Shout Unto God
Near the end of April, I went to the emergency room with pain I had felt only once before, back in December. It is the worst pain I have ever felt. It starts feeling like gas discomfort beneath my rib cage, and then it gradually spreads north to my chest and upper back, where it stays for hours not as discomfort, but as agony. I can’t sit. I can’t lie down. I can’t breathe, but it hurts even worse when I don’t try. In December, at urgent care, they took me back relatively quickly and gave me a shot of painkiller right in the butt, which gave nearly immediate relief. They did a chest x-ray and saw nothing. They did an EKG, and everything was normal. The doctor sent me home with muscle relaxers, 800 mg ibuprofen, an order for a sonogram, and a diagnosis of a back spasm. My back was sore for a few days and the gas discomfort persisted for a week, but then it was over. The sonogram was fine, and the subsequent CT and MRI were fine. I wrote it off as a fluke and went on with my life.
But there I was, at the end of April, in the emergency room with the same horrible symptoms. A nurse called me back after a few minutes. I described my symptoms, and she diagnosed me with an esophageal spasm—which would be confirmed hours later by the doctor. Hours. Although she understood the extreme pain I was in (she had had one before), she patiently explained that 30 people were ahead of me, and sent me back to my chair. For hours, I walked, squatted, lay, and sat around the waiting room, crying and whimpering and praying as quietly as I could out of sheer embarrassment. People sat patiently and silently with broken bones and surgical masks, and there I was, with nothing visibly wrong with me, except that I was literally writhing in agony to the point that I vomited a little and passed out.
I have recently gotten into the habit of audibly crying out to God. About a year ago is the first time I really remember getting into a shouting match with Him. I was driving home from my previous job, frustrated and confused and uncertain, having just recently seen the posting of the job I would eventually take—a job that I desperately wanted, but a job that would require a lot of sacrifice. I was sitting in traffic on Georgetown Pike, waiting a thousand years to get onto the Capital Beltway, not caring that the people around me probably thought I was violently arguing with someone over Bluetooth. I remember feeling, after several subsequent shouting matches, much closer to Him and much more confident that I could trust Him. He brought me clarity in my distress, and as a bonus, He kept me calm in the traffic.
Back in October/November, when I was having a bit of a breakdown from my OCD and decided to go back to counseling, I audibly cried out to Him nearly every morning—not from frustration and uncertainty, but out of fear that I would never be able to put myself back together again. He quickly reminded me—every single morning—of my great need for Him, that His power is made perfect in my weakness, and that His Son is a perfect and capable Savior. I cannot save myself. It took months for my brain to accept this Truth again, and I’m certainly not “put back together,” but at least I can confidently say I don’t need to be.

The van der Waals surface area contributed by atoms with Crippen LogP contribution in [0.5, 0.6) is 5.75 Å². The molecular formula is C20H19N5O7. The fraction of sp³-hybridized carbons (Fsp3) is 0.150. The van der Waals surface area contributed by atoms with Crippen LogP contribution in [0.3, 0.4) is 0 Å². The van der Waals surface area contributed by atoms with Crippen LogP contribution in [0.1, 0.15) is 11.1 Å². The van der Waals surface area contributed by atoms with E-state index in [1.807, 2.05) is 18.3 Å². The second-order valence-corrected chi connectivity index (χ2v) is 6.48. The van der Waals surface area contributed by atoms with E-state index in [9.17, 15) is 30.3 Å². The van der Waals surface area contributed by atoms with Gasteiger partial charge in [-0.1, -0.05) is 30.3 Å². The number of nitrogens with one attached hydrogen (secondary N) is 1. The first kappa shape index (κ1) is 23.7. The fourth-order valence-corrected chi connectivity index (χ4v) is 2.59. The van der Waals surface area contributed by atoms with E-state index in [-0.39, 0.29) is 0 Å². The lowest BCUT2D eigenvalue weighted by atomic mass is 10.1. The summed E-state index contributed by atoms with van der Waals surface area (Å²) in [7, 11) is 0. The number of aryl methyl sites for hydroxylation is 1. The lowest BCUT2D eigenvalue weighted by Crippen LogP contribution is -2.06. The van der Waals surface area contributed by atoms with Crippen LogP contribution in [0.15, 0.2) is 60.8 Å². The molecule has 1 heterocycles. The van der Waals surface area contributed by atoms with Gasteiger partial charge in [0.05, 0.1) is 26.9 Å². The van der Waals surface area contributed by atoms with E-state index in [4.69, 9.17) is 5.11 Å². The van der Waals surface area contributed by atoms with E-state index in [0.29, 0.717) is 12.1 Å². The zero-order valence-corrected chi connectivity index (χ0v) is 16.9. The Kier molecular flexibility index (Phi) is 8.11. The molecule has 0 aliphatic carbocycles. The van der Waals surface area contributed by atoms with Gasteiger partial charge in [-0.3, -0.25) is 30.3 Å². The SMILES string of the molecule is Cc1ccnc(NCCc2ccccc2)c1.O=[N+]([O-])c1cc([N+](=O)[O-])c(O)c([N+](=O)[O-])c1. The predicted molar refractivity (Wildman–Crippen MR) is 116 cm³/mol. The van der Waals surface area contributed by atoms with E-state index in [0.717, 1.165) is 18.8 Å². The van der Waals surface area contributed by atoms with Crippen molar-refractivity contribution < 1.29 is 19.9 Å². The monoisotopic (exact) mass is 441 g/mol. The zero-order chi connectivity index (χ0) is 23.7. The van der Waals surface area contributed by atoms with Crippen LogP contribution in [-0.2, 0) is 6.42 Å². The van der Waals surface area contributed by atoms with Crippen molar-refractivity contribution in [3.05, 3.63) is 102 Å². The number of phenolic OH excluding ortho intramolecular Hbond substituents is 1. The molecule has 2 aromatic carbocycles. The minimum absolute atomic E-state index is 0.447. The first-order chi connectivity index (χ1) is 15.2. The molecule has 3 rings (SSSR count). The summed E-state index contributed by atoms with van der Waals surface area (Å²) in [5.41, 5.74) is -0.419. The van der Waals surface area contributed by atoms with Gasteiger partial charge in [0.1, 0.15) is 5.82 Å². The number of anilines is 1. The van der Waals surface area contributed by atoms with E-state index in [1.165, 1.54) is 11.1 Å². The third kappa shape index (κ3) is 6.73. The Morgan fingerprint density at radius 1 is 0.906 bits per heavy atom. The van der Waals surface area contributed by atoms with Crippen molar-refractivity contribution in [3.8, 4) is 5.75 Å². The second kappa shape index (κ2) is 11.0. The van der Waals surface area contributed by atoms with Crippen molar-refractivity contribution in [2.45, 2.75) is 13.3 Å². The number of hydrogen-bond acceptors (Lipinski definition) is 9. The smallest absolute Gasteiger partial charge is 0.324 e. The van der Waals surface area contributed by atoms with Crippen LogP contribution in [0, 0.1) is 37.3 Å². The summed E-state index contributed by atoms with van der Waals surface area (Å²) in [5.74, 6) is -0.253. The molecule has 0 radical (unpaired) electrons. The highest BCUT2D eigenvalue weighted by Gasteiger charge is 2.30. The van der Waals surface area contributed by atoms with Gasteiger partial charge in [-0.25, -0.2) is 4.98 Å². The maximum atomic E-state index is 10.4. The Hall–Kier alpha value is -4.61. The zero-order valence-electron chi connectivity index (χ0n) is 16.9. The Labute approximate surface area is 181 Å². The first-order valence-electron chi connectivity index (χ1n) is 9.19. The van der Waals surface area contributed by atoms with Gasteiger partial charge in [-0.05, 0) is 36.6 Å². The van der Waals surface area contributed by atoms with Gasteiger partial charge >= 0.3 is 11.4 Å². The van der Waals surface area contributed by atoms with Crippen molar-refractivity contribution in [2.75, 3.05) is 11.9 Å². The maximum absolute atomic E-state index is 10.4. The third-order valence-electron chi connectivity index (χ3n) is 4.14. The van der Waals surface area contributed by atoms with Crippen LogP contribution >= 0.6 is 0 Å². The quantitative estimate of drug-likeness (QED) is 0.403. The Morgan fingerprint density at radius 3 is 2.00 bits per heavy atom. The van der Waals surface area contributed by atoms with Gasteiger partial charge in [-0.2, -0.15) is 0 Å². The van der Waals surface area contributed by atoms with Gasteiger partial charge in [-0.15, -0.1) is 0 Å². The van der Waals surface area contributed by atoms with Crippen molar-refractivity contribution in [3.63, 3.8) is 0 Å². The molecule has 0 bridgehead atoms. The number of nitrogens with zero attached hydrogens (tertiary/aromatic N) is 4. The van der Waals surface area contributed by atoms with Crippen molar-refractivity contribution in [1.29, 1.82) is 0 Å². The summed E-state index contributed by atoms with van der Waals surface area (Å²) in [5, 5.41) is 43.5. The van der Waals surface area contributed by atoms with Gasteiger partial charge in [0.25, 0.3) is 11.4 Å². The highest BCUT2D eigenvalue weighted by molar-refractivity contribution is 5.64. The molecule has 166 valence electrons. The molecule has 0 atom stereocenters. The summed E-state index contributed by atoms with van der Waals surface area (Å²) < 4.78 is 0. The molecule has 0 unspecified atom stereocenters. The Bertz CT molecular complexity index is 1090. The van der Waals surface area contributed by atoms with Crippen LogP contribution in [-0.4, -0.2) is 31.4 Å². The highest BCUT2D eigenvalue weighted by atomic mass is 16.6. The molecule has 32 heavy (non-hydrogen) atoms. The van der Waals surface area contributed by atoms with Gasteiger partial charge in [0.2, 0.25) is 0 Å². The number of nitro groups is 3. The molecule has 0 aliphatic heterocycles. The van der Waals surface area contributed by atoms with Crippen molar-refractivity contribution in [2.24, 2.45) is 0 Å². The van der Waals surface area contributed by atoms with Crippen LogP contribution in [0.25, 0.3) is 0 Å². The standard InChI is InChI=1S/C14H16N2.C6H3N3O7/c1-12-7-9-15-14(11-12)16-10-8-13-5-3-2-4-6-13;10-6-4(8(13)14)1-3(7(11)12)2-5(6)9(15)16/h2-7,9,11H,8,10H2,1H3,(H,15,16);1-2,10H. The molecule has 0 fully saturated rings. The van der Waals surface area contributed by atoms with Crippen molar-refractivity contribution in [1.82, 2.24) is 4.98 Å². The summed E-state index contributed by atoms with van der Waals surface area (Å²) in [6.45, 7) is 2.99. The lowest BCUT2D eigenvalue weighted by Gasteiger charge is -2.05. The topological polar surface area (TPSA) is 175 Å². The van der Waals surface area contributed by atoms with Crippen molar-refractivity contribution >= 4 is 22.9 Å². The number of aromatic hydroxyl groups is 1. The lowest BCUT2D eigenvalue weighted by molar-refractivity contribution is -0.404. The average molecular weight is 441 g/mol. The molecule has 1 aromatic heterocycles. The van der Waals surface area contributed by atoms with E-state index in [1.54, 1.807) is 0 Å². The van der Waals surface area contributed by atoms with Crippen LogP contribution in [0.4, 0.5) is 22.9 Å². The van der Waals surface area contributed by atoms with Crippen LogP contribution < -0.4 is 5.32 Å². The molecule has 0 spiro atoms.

In the emergency room, I cried out to God in physical pain for the first time, pleading for it to stop. He didn’t miraculously heal me, and the pain didn’t stop until I passed out for a short while. (It came back when my body woke back up.) He didn’t make time speed up. From my blurry understanding of the evening, He didn’t really do anything.
Except He got me through it.
It went away. And I never even got a painkiller until I finally got back home, opened up the 800 mg ibuprofen from December for the first time, crawled into bed, and had the best night of sleep I had had in months.
I have found that when I cry out to God, it’s always from a place of chaos. It’s when I am confused, frustrated, overwhelmed, scared, and totally without control. There are too many moving parts. There’s a whole lot of money at stake, there’s relocating yet again, there’s starting over in a new city, there’s my sanity on the verge of completely leaving me, there’s shame and guilt that just won’t go away, there’s something in my body that isn’t working right and is quite possibly trying to kill me in that moment. Nothing in life makes sense and everything is always spiraling out of control.
Except Him. He’s constant. He makes sense. He hears me.
I pray that I would learn to shout unto Him from a place of peace and not just from despair. From my harvest and not just from my desert. I pray that I would learn to need Him even when I don’t feel like I need anything.
As I pray every Sunday in worship when my heart isn’t in the right place (and oh, it never is): “Create in me a clean heart, O God, and renew a right spirit within me” (Psalm 51:10).
Let that prayer ever be on my lips.
- Going Home - July 1, 2020
- Sufficient to Sustain - December 4, 2019
- Flying Solo - June 5, 2019
Oh, the pain you describe is practically unbearable! But you made it through to the other side, and never doubted God’s ability to release you from it. I’m thankful to read you found relief, and in other ways felt God’s nearness and constantcy.
Thanks for sharing. Press on!
“He quickly reminded me—every single morning—of my great need for Him,” So true. I know I need to be reminded of this all the time…I constantly wish there was an easier way, but for me it is appears that suffering is it.
Hope you are feeling better and the spasms are under control. Thanks for sharing, Natalie!